MOTORISTS in Fremantle have been warned about possible delays, with important work to replace ageing gas and water infrastructure scheduled to begin this week.
Work will take about 10 weeks and is expected to be finished before the start of the $270 million transformation of the Kings Square precinct in August.
The gas and water project will cover High Street and the High Street Mall, Queen Street, Adelaide Street, William Street and Newman Court.
ATCO Gas Australia president Pat Donovan said some pipelines in the area were about 80 years old.“Renewing these assets is important to ensure the continued secure and reliable supply to consumers now, as well as for decades to come,” he said.
Water Corporation asset delivery manager Mark Leathersich said 1.1km of cast iron water mains around Kings Square, which were installed in 1890, would be replaced.
“They were relined in the 1950s but are nearing the end of their useful life,” he said.
Work will be held collaboratively to minimise the disruption to nearby businesses and visitors, but some detours will be in place for motorists.“We have aligned our work with ATCO Gas Australia to reduce disruption to the local community and ensure our project is carried out before the redevelopment of the area,” Mr Leathersich said.
Earlier in the week, Sirona Capital announced that Australian firm Probuild would begin the $270 million transformation of Fremantle’s Kings Square precinct in August.
The project includes a $220 million Kings Square upgrade, delivering new commercial office and retail space, as well as a $50 million administration and civic centre for the City of Fremantle.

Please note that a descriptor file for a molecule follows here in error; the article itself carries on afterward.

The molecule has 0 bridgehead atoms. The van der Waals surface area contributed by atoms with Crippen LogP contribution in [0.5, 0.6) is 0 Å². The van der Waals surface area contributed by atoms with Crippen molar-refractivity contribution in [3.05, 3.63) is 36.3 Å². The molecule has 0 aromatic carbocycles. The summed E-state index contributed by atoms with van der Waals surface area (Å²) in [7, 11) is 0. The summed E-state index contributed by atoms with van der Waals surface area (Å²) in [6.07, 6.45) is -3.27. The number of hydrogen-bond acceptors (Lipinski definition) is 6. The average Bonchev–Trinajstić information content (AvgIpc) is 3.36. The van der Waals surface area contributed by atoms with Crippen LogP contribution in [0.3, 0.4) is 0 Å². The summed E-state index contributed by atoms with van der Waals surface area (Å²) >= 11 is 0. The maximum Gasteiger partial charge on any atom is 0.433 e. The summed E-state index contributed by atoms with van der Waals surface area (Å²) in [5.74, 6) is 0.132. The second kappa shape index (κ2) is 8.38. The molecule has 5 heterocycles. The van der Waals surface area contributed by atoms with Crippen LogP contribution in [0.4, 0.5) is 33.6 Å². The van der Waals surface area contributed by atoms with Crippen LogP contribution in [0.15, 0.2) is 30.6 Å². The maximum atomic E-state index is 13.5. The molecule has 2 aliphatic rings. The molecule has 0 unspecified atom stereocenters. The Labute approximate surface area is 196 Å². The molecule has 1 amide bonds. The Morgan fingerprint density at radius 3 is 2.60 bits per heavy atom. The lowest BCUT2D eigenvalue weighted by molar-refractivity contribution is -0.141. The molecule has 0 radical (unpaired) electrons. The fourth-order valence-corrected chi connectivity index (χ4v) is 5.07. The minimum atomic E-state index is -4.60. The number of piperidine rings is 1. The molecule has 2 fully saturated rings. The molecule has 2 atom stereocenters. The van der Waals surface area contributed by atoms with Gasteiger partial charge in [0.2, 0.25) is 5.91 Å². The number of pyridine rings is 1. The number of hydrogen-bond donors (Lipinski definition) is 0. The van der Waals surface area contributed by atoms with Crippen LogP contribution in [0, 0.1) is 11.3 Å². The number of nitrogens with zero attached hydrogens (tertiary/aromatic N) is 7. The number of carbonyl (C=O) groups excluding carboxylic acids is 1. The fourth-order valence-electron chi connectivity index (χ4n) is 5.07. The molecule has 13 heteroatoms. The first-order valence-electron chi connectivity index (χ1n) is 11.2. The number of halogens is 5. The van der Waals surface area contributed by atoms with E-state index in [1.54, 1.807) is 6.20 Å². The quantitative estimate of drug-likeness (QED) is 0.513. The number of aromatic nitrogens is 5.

Completion is expected in mid-2019, with more than 1500 Western Australian government employees from the Housing Authority, Department of Corrective Services and Department of Transport to relocate to there in 2020.
Sirona Capital managing director Matthew McNeilly said the appointment was an important milestone.
“We have selected a firm with a history of delivering high quality projects both in Western Australia and nationally,” he said.
Like with Elizabeth Quay, Fremantle BID chair Karl Bullers said there could be some short-term pain for businesses before they get a bite of the “great big carrot” at the end of the development.
“There will be 1200 – 1500 workers coming into the town which will boost the weekday economy, which has been struggling in Fremantle for many years” he said.
“It will give a new heart to the City which is very exciting.
“But I do stress there will be some short-term pain for businesses on the periphery so we have to do as much as we can to support them through those years.”